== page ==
Your Brain, a Process Called Homeostasis, and Post-Traumatic Stress: A Conversation Starter

(NOTE: This is the first in a hopefully never-ending stream of guest posts from friends of mine. This one is by Science Firebird, who is a research science officer. She did a PhD while her friends did overseas tours, and that stuck with her. Now she does research in recovery from deployment-related health conditions. She’s incredibly smart, and you can follow her on Twitter, @SciFirebird.)

You’ve had it all your life. Everywhere you goes, it goes. It shapes you and you shape it. You go to war, it goes to war. Your combat helmet helps, but it doesn’t protect against everything. You come back… commence the game of push and shove in your head.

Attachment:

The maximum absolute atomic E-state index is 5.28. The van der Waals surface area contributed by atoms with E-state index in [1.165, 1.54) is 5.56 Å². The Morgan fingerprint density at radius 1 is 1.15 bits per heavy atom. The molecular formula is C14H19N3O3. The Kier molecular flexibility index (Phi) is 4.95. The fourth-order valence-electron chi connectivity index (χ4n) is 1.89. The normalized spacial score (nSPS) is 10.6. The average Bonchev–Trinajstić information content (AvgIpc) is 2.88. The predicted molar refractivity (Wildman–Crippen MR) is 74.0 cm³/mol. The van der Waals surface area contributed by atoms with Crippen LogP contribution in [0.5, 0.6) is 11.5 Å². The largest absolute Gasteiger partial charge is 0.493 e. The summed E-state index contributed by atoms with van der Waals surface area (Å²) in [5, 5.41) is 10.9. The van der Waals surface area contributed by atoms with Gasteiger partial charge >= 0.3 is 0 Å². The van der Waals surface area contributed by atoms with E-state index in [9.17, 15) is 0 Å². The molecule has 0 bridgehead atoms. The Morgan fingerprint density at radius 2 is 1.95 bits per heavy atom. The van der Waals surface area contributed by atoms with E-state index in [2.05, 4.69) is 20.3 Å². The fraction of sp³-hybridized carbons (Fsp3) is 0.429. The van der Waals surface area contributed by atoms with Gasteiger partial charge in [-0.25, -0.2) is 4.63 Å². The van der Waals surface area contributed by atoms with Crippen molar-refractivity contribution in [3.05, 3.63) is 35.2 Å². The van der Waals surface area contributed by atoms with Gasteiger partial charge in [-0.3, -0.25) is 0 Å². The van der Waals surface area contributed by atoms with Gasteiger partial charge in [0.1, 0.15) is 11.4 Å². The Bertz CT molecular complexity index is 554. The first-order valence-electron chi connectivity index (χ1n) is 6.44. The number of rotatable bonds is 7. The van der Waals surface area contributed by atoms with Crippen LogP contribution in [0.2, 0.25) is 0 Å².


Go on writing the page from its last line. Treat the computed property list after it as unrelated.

The brain is an astounding organ. Sometimes you may disagree with the things yours does (and don’t we all), but if you’re alive today, it’s in large part because of the way your brain has adapted to the environments you’ve passed through on your journey through life. It’s shaped for response, adaptation, and survival. It primes your behaviors for the same.

The thing is, it’s also complex and multi-factored and operates in ways that are to some extent dependent upon your cumulative individual experience- and to make things that much more confounding, it turns out that initiating a survival response is a little more straightforward than reversing that response. You’re alive, mission accomplished, what pressure is there for your brain to return to its pre-deployment state? You’re primed for life or death already.